With supply low and demand high, Chicago Auto Show is the place to be for car buyers

Combine a meager supply of vehicles with pumped-up consumer demand, and the Chicago Auto Show is more relevant than ever, organizers think.

"Inventory is still tight, and that's what makes the auto show an interesting proposition this year, because it's the place where you can see the biggest variety of vehicles on display," show General Manager Dave Sloan said.

The Chicago Auto Show vrooms back into town from Saturday through Feb. 21, at McCormick Place. It's a winter tradition, but COVID-19 postponed the 2021 show until July when an outdoor event inspired some innovations.

Last summer, "40% of the people who came took a test drive," Sloan said. "So we're trying to bring the outside in. We've always had indoor test tracks, but we've never had this many."

Inside test tracks include Camp Jeep, Ford Built Wild featuring a Bronco lineup, Ram Truck Territory, Toyota Proving Grounds with Tundra trucks, and Ford Built to Electrify with electric F-150 and Mustang Mach E models.

The Chicago Auto Show also is sponsoring its own Electric Vehicle Track with BMW and Kia models, because surveys show many consumers have never ridden in or driven an EV, Sloan said.

Outside, Ford, Kia and Subaru test tracks await.

Argonne National Lab car expert Don Hillebrand predicts that "2022 is the year of the electric truck. Deliveries of electric trucks should commence this year, and the auto shows will have production-ready products for us to look at."

Chevrolet's new Silverado EV pickup is coming to the Chicago Auto Show this month. Courtesy of Chevrolet

Two EV trucks "that matter" for Hillebrand on display at McCormick Place are the 2023 Chevrolet Silverado EV and the 2023 Ford F-150 Lightning.

"The Silverado looks pretty interesting. It has 660 horsepower and almost 800 pounds of torque. DC fast charging up to 350 kilowatts, and 60 mph in less than 4.5 seconds. This will be a solid vehicle," said Hillebrand, director of Argonne's Energy Systems Division.

Ford's electric F-150 will be on display at the Chicago Auto Show this month. Courtesy of Ford Motor Company

But "I think the real game changer might be the Ford F-150 Lightning. Electrifying the best-selling truck in the world is a major step, and Ford never messes with their F-150, the literal goose that keeps laying golden eggs and even bitcoin eggs."

Sloan's eager to see the Hummer EV making its debut in Chicago. "It can crab-walk and it's really cool," he said.

The 2022 GMC Hummer EV is coming to the Chicago Auto Show this month. Courtesy of GMC

Can't-miss cars include the compact Kia EV6, the sporty Nissan Z, and Toyota's bZ4X and Subaru's Solterra EV, both crossovers, experts said.

"Subaru entering the electric space is interesting, because they have a special niche with the all-wheel drive, backwoods, camping situations" depicted in ads, Hillebrand said. "You usually don't tie that in with electric vehicles."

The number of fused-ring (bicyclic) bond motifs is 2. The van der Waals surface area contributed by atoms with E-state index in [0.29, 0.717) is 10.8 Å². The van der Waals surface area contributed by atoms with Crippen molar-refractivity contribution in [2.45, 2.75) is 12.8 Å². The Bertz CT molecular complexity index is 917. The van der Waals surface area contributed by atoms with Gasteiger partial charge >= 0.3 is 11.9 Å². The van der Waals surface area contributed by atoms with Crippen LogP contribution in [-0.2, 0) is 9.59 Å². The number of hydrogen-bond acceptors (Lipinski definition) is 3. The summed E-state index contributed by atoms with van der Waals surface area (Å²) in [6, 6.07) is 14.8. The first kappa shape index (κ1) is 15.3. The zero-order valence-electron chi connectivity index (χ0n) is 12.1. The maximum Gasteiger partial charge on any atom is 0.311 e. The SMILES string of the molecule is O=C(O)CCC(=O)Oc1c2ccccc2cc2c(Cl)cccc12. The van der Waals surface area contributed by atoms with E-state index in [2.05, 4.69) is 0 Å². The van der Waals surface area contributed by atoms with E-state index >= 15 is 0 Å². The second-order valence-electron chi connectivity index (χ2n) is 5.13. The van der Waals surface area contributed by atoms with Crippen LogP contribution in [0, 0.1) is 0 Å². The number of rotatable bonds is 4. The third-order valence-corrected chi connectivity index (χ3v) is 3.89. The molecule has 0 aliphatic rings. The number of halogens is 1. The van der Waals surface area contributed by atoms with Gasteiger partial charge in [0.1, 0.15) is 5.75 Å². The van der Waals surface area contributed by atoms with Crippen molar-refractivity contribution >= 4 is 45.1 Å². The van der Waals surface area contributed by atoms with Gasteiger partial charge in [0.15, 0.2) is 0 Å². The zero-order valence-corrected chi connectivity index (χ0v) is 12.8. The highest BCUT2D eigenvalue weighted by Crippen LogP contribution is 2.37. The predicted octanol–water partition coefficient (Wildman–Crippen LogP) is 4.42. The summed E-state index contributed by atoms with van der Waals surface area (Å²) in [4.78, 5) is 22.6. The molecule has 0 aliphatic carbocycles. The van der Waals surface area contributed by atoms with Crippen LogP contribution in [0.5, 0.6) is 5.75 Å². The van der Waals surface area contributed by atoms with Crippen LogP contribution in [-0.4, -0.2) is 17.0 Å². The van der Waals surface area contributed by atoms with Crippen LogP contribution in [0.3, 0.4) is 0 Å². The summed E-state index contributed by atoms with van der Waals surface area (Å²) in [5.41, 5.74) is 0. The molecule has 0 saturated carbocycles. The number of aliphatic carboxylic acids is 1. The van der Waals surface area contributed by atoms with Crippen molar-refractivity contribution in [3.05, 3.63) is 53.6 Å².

Subaru's electric Solterra will be featured at the Chicago Auto Show this month. Courtesy of Subaru

The auto industry has been pounded with a shortage of computer chips linked to the pandemic and supply chain disruptions delaying delivery of essential items to manufacturing plants.

"They're not producing cars if they don't have the parts to produce them," Sloan said. The domino effect means some major players - including Acura, Honda, Mazda and Volvo - won't be at McCormick Place.

"It will be a smaller show, but the ones that are here are coming in big," Sloan said.

Consumers should also prepare for some sticker shock or sticker ambiguity.

"I've noticed a lot of pricing yet to be determined," Hillebrand said. "You usually don't see that, and I guess it's because auto prices are spiraling up so quickly. There's all this uncertainty tied to the chip shortage and the supply chain problems ... . They don't even know what they're going to charge for the cars."

One sure bet: Demand is high.

"People are in the market, they have money in their pockets and they're looking for a vehicle," Sloan said. "It is not going to ebb. The average age of cars on the road today is over 12 years old."

You should know

The Chicago Auto Show returns to McCormick Place from 10 a.m. to 10 p.m. Feb. 12-20 and from 10 a.m. to 8 p.m. Feb. 21. Advance tickets are recommended and cost $15 for adults, $10 for kids and seniors, with children 3 and younger admitted free.

COVID-19 protocols require masks for everyone age 2 and older. Proof of vaccination status is not needed to attend the show and enjoy the displays. But you must have proof of vaccination to enter designated areas to purchase food and beverages. Outside food and beverages are not allowed.

For more information, go to

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